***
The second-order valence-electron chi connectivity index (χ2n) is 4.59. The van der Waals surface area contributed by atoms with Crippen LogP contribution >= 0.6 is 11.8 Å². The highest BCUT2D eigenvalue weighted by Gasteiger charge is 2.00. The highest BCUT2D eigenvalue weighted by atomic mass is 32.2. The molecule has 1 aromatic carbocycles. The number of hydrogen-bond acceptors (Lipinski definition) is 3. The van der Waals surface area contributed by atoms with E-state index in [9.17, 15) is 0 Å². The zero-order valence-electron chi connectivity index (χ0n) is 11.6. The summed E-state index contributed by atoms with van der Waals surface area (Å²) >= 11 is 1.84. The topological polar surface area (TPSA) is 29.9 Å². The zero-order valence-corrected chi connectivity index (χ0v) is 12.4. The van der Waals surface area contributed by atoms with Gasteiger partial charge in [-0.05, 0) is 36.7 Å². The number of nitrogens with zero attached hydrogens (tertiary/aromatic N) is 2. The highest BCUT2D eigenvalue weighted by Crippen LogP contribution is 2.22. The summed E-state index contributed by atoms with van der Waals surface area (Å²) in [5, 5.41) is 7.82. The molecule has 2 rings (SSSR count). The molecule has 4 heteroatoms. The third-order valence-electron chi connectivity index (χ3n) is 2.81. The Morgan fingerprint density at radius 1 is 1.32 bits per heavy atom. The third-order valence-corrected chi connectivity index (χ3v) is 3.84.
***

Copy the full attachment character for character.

The second-order valence-electron chi connectivity index (χ2n) is 4.59. The van der Waals surface area contributed by atoms with Crippen LogP contribution >= 0.6 is 11.8 Å². The highest BCUT2D eigenvalue weighted by Gasteiger charge is 2.00. The highest BCUT2D eigenvalue weighted by atomic mass is 32.2. The molecule has 1 aromatic carbocycles. The number of hydrogen-bond acceptors (Lipinski definition) is 3. The van der Waals surface area contributed by atoms with E-state index in [9.17, 15) is 0 Å². The zero-order valence-electron chi connectivity index (χ0n) is 11.6. The summed E-state index contributed by atoms with van der Waals surface area (Å²) >= 11 is 1.84. The topological polar surface area (TPSA) is 29.9 Å². The zero-order valence-corrected chi connectivity index (χ0v) is 12.4. The van der Waals surface area contributed by atoms with Gasteiger partial charge in [-0.05, 0) is 36.7 Å². The number of nitrogens with zero attached hydrogens (tertiary/aromatic N) is 2. The highest BCUT2D eigenvalue weighted by Crippen LogP contribution is 2.22. The summed E-state index contributed by atoms with van der Waals surface area (Å²) in [5, 5.41) is 7.82. The molecule has 2 rings (SSSR count). The molecule has 4 heteroatoms. The third-order valence-electron chi connectivity index (χ3n) is 2.81. The Morgan fingerprint density at radius 1 is 1.32 bits per heavy atom. The third-order valence-corrected chi connectivity index (χ3v) is 3.84.